Required, reasonable and robust regulation in . . .

. . . unnecessary, ineffective and excessively costly out.

That’s the news from Miisiter of Finance Bill English and Minister of Regulatory Reform Rodney Hide who made the first Government Statement on Regulation today.

They said better and less regulation is essential to boost New Zealand’s productivity growth, international competitiveness and living standards and made two commitments:

to introduce new regulation only when the government is satisfied that is required, reasonable and robust; and to review existing regulation to identify and remove requirements that are unnecessary, ineffective and excessively costly.

Mr English said the two commitments responded to the Job Summit’s recommendation that the government delay introducing any new regulation that imposed extra substantive costs on business during the current difficult economic conditions.

“We have a clear plan to make New Zealand a more productive and higher income country and we believe that better and less regulation is essential to achieve that goal,” Mr English said.  “In our current financial situation the quality of the regulatory environment is even more important.”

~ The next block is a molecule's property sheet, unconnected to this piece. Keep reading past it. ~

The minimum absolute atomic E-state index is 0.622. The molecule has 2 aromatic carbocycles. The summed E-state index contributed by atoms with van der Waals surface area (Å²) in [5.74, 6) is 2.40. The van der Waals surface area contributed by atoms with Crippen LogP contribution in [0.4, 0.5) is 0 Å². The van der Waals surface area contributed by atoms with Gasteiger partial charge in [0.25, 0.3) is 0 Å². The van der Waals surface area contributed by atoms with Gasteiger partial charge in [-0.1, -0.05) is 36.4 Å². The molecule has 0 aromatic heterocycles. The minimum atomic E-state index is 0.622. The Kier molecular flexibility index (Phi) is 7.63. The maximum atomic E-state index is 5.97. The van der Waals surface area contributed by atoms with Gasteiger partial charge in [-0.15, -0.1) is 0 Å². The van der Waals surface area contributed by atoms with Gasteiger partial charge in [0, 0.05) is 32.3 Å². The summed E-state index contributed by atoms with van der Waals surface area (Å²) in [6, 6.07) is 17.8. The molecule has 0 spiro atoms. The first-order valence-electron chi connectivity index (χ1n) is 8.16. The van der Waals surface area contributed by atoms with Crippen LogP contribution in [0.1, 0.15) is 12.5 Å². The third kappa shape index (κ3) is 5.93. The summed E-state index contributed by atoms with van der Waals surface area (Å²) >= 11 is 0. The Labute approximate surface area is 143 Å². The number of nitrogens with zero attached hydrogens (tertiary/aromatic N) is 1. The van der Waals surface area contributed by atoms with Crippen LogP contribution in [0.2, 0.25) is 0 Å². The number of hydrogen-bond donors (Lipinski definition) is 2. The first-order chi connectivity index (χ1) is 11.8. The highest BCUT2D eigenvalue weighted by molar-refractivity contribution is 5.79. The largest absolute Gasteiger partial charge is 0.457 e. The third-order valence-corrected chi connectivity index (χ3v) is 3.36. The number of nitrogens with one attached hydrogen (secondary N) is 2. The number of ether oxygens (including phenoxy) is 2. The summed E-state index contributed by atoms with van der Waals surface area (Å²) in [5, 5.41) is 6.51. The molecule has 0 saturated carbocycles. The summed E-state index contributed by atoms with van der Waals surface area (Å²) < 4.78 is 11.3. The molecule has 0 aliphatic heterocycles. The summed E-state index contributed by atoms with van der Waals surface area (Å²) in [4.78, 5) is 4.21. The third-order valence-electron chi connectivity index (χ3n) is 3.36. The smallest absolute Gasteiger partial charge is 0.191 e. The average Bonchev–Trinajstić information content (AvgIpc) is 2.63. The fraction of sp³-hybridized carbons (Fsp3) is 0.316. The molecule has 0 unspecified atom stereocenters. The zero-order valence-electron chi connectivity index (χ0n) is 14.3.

Having a government that is willing to wrestle with the red tape which ties up time, strangles initiative and sabotages productivity is refreshing.

I am particularly encouraged by the expectation of a culture from government agencies that:

recognises the importance of productivity in enhancing New Zealand’s economic performance;
– respects the value of individual autonomy and responsibility;
– does not see regulation as the first resort for problem solving;
– provides fearless advice on whether a regulatory proposal is consistent with this policy statement and meets appropriate standards of impact analysis and consultation; and
– continually looks for opportunities to make existing regulation more effective, easier to access and understand, and easier and less costly to comply with;

Some of that will seem like a foreign language to bureaucracies which have been inculcated with the belief that government knows best and the rest of us can’t be trusted to think and act for ourselves.

There are no miracles in politics. There is a long way from these commitments to the freedom from unnecessary regulation we require but this is a very encouraging start.

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